When did you realize you didn’t relate to your birth gender?
Up until 3rd grade (about age 8), I thought I was a boy for all intents and purposes. My parents were open minded, and had always let me have a short haircut, wear boys clothes, and play with G.I. Joe instead of Barbie. There was one day in school, while in 3rd grade, that this all changed. I remember it like it was yesterday. Some of the boys in my class were mad because I was better at kick ball, and a faster runner, than them. We were out on the playground for recess, playing kick ball, and I had just kicked a “home run.” One of the boys (I still remember his first and last name) came up to me as I was celebrating my victory, and pushed me so hard that I fell down. He then proceeded to stand overtop of me, look down at me with a sneer, and said “You just want to be a boy!” I remember thinking to myself “but I am a boy,” but I asked my parents about this later that evening. I did not really understand their explanation, other than I was actually not a boy, and maybe it was time I faced up to that reality. I don’t remember much after that until puberty hit at about 14. I remember feeling horrified that I was developing breasts, and my dyslexia was much more amplified when I began having my period. I remember feeling like these things were wrong and not supposed to be happening to me. Because I grew up in the 70s, there really wasn’t much information available about L/G/B/T, especially T! I had no idea why in my mind, heart, and soul I felt male, but when I looked in the mirror I saw the opposite. I just thought that a terrible mistake had been made when I was born (I now call it my birth defect), that there was no way to fix it, and that is when the depression set in.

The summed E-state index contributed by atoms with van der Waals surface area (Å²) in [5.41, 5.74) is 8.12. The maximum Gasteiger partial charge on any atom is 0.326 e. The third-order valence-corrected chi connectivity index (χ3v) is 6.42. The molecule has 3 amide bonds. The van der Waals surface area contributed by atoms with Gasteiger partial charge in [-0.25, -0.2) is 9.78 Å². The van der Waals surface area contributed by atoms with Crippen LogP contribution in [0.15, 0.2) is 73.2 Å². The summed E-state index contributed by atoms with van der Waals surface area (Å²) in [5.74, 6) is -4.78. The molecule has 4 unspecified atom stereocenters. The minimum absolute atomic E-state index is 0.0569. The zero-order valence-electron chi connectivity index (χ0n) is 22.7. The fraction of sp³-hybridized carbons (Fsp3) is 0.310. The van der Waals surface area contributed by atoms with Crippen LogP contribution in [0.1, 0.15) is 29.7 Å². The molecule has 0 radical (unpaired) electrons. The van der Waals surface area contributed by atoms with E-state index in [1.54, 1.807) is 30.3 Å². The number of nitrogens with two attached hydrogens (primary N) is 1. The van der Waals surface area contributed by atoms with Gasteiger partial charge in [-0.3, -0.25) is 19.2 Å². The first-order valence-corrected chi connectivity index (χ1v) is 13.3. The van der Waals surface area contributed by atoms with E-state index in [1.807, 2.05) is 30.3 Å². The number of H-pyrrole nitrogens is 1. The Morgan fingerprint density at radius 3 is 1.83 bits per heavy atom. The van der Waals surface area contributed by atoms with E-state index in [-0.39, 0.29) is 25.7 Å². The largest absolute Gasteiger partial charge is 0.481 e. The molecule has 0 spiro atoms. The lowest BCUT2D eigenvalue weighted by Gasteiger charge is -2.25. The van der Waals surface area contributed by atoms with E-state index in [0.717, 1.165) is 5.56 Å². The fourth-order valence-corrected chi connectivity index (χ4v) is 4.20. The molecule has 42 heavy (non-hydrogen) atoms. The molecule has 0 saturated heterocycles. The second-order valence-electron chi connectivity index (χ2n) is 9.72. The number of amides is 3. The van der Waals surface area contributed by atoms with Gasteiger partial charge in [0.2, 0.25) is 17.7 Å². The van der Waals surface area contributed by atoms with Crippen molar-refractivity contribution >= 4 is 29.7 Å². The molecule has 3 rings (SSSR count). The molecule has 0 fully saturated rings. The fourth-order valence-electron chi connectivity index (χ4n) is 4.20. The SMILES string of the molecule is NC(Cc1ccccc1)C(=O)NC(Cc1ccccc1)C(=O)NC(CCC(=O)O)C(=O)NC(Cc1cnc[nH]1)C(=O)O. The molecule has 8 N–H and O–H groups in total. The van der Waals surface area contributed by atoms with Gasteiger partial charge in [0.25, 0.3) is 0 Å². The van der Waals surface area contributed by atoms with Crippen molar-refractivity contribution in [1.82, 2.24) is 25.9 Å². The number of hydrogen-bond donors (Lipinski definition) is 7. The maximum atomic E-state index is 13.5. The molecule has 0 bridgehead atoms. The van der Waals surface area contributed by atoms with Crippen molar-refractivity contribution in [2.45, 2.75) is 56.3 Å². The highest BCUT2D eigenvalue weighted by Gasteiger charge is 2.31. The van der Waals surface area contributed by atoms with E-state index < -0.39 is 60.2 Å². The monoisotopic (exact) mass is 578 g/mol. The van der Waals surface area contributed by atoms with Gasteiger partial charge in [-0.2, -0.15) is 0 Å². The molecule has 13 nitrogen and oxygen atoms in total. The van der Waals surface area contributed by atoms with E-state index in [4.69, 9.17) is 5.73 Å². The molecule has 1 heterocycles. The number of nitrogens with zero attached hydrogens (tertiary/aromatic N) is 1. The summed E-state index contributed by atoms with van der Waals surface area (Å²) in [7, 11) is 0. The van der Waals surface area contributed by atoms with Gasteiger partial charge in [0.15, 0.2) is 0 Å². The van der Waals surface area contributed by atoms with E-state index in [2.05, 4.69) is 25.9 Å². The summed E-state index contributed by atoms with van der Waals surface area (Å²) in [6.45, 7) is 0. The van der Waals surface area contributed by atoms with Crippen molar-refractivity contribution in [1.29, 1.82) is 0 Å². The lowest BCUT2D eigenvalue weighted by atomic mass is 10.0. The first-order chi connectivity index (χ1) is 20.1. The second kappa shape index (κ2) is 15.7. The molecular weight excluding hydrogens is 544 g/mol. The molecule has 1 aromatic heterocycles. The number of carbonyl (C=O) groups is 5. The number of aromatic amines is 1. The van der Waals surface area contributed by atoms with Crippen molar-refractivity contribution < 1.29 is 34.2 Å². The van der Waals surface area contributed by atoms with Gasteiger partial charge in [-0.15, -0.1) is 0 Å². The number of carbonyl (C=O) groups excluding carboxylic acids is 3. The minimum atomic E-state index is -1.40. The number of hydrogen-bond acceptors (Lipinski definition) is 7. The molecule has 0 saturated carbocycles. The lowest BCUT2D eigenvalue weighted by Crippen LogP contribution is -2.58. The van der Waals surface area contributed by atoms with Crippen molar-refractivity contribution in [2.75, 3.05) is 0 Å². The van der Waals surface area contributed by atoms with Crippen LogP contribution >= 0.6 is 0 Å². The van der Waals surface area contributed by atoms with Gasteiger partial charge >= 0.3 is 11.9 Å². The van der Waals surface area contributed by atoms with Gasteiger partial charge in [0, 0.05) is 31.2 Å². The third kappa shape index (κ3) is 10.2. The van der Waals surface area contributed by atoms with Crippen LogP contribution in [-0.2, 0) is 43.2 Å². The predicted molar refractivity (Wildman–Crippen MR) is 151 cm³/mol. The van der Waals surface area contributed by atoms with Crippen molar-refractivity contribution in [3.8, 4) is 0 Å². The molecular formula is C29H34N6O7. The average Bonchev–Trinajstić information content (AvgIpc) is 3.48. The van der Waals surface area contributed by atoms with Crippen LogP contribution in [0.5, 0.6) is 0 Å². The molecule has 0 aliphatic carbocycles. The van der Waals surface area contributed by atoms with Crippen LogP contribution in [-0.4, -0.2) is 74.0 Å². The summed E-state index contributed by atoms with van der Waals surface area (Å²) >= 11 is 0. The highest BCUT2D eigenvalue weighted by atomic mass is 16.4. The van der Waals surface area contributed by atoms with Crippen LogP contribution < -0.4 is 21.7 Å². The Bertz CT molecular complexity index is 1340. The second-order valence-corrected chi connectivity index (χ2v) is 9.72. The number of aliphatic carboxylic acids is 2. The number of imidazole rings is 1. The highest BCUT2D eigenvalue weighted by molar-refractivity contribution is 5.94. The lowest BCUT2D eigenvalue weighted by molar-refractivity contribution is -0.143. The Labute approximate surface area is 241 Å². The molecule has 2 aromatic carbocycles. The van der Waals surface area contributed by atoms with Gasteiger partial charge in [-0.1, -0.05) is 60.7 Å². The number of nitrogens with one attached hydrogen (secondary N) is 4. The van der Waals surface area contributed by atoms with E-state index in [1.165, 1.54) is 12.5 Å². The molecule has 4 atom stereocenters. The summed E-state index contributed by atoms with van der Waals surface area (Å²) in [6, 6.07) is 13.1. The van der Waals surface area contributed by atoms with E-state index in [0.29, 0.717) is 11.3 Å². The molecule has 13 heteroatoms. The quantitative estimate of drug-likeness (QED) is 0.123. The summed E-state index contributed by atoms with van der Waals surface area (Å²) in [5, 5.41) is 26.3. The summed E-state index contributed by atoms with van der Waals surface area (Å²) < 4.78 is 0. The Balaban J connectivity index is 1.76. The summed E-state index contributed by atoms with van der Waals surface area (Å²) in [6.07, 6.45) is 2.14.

How did you deal with that mentally & physically?
Because I knew I didn’t feel female, didn’t have certain body parts of a male, and was always very androgynous looking, I came to the conclusion (as many of us did in the 70s and 80s) that I must be a lesbian. I never did relate to women on a spiritual level when it came to relationships. In my late 20s and 30s I had a few long-term, and unfulfilling, partnerships with lesbians. Throughout all of this time, I was seeing therapists and psychiatrists for anxiety and depression. I started to believe what I was hearing from people. That there was something wrong with me, that I was just confused, that I was really just gay, etc. Over the years I have made 3 serious attempts to end my life, all of which failed (obviously, lol). It was because of some unusual circumstances that I began to turn my thinking around and started doing research into what it means to be transgender. The first that happened was that at the age of 41 it was discovered that I had ovarian cancer. Well, that took care of the hysterectomy. One year after completing chemotherapy, I had genetic counseling because breast cancer runs in my family, and my father died of pancreatic cancer. I did test positive for abnormalities in the BRCA1 and BRCA2 genes. With that info, and my family history, my health insurance paid for a complete bi-lateral mastectomy. Amazingly, it was after I healed from that surgery that I had my “aha” moment. I felt free! Those 2 things that felt like tumors growing on my chest were gone, and I no longer had any female reproductive parts. I cannot honestly say that going through transition has been a magical cure to all of my mental health issues, but sure has helped.
Give me glimpse of the inside you verse your outward appearance.